A member of Wikileaks has submitted asylum requests on behalf of Edward Snowden to 21 countries, according to the transparency organization. We'll be tracking their responses as they come in and posting them to the above map. See also a more detailed list below.
So far, only Venezuela and Bolivia have suggested openness to the idea of sheltering Snowden. Though neither has committed and officials from Ecuador made similar statements before ultimately inching away from Snowden, the two left-leaning Latin American countries have shown a willingness in the past to defy the United States.
Several countries have said only that Snowden must first be on their soil to apply for asylum. This does not rule out the possibility of asylum, nor does it rule out ultimately rejecting his claim and possibly extraditing him to the United States, meaning that Snowden may not see these countries as viable options.
• Bolivia: President Evo Morales told Kremlin-backed TV station RT, "If there were a request, of course we would be willing to debate and consider the idea."
• Venezuela: President Nicolas Maduro hinted that Venezuela may be receptive, though he stopped short of promising asylum. "He deserves the world's protection. He has not asked us for it yet. When he does we will give our answer," Maduro said in public comments.
Must be in-country to apply
• Austria, Finland, Iceland, Ireland, the Netherlands, Spain, Switzerland
• Ecuador: President Rafael Correa described his country's previous assistance to Snowden as "a mistake on our part" and said that Snowden could not travel to Ecuador to request asylum without his passport, which the U.S. had revoked.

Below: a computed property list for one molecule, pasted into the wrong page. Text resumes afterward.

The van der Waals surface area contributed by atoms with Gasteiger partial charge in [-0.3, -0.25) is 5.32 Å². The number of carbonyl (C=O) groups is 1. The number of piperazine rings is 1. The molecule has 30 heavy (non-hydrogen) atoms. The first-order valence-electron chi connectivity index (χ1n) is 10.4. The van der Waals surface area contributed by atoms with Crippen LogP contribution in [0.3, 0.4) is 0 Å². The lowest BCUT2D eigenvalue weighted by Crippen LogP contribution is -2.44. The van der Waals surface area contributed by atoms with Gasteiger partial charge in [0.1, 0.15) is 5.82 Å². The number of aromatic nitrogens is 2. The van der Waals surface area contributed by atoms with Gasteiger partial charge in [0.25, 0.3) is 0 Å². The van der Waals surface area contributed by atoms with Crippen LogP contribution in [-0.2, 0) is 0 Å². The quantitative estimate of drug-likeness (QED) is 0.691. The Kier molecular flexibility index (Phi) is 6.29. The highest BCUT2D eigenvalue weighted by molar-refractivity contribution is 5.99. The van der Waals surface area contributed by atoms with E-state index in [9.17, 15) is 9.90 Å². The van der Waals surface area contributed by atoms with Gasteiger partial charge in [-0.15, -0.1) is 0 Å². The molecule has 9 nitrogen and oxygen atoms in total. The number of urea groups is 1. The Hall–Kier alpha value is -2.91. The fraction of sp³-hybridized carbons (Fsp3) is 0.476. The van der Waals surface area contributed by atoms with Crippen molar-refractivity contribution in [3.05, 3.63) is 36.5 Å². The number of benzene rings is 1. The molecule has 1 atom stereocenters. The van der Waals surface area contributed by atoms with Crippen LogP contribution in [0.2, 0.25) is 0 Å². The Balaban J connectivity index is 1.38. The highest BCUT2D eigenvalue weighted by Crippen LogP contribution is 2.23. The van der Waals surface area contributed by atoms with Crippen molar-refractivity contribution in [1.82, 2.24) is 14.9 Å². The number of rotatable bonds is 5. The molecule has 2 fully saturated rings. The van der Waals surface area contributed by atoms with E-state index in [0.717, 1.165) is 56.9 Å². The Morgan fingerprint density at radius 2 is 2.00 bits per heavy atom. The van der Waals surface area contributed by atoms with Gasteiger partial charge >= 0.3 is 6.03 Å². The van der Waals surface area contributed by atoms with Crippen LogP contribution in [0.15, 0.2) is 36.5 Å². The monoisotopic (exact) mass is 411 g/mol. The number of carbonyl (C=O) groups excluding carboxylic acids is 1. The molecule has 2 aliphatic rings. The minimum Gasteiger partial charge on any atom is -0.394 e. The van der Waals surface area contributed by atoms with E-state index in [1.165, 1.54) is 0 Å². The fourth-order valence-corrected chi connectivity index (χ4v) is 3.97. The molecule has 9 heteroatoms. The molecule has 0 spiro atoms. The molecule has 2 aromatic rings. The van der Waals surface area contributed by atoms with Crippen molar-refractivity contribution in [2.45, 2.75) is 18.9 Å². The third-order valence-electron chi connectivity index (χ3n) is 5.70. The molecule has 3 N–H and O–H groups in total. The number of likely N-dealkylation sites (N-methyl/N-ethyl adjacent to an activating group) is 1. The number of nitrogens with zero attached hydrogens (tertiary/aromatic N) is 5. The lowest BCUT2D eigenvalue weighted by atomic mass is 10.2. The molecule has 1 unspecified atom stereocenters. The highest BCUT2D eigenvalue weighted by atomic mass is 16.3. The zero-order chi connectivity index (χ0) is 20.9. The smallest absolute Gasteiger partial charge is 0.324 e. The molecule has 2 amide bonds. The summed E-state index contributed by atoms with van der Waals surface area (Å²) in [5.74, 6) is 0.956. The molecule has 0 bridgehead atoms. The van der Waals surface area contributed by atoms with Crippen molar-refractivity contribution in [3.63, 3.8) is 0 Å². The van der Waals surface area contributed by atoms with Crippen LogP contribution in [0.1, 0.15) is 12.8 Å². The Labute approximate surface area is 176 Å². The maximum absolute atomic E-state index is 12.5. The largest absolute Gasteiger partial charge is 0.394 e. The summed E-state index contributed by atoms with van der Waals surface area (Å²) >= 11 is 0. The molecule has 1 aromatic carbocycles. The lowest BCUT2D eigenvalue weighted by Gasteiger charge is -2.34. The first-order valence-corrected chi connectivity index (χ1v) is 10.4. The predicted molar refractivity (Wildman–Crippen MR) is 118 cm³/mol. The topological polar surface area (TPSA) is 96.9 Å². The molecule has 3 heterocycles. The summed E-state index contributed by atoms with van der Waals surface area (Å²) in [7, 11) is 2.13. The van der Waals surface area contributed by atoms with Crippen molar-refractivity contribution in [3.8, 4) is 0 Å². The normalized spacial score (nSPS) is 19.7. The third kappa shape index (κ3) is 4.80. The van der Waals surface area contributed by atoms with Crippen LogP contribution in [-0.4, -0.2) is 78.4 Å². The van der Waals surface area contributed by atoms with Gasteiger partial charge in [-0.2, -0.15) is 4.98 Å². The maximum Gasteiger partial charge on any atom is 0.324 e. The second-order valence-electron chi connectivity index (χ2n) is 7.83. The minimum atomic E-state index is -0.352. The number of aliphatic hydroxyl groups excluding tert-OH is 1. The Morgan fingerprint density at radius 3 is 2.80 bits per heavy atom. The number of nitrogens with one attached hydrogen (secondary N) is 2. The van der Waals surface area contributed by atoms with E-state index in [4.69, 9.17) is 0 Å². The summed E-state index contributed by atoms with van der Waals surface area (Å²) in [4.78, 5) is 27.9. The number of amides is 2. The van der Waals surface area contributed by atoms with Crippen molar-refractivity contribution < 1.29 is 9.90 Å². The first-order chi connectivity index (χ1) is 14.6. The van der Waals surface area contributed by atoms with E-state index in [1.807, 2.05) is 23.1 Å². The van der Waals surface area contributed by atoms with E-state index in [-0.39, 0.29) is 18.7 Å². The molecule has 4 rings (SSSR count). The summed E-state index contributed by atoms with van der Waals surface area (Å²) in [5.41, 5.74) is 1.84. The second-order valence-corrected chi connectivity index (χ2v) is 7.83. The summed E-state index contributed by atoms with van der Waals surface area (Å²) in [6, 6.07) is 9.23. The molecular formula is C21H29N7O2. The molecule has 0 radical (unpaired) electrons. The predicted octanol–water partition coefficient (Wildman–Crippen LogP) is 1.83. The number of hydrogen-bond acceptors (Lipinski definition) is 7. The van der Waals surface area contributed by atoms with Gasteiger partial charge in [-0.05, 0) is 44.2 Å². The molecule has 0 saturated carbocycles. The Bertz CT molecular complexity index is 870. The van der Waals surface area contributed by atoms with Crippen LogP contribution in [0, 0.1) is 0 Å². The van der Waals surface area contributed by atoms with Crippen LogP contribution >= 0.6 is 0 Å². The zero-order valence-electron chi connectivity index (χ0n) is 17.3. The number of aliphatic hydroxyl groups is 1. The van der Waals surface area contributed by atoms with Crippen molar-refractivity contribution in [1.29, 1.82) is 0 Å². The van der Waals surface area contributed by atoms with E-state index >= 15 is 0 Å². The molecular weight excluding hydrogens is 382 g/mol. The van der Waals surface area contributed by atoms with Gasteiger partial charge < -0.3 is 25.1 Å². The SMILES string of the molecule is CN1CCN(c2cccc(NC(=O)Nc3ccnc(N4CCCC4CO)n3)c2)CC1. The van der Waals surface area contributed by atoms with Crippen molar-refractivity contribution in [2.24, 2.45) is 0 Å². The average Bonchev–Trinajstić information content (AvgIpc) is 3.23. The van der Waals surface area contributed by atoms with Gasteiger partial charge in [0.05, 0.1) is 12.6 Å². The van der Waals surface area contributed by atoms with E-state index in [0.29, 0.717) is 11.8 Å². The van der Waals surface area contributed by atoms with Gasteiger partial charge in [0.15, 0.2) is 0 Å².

• Cuba, France, Germany, Iceland, Italy, Nicaragua
Implicit asylum decline
• China: The Chinese government's decision to quietly compel or at least allow Snowden to leave Hong Kong, which is nominally independent but formally under Chinese rule, would seem to indicate that Beijing does not wish to shelter him.
• Russia: Snowden has withdrawn his request for Russian political asylum, a presidential spokesman said Tuesday, apparently because he was unwilling to go along with President Vladimir Putin’s requirement that he stop any activity damaging to the United States.
• Norway: Norwegian deputy justice secretary Paal Loenseth told a state broadcast, "According to normal procedures ... his demand will be denied." But Loenseth separately said, apparently leaving more room for flexibility, "The Norwegian authorities can theoretically permit entry to Norway and asylum to a person that we think is important for foreign political reasons, but I can’t see any such reasons in this particular case."
• Brazil: A foreign ministry spokesman said they had decided not to answer his asylum request.
• India: "We have carefully examined the request," foreign ministry spokesman Syed Akbaruddin said, The Washington Post's Rama Lakshmi reports from New Delhi. "Following that examination we have concluded that we see no reason to accede to the request." Earlier on Tuesday, foreign minister Salman Khurshid went a step further and said that the U.S. surveillance program was "not actually snooping." He explained, "Some of the information they got out of their scrutiny, they were able to use it to prevent serious terrorist attacks in several countries."
• Poland: Foreign Minister Radoslaw Sikorski wrote on Twitter that Snowden's request would be denied.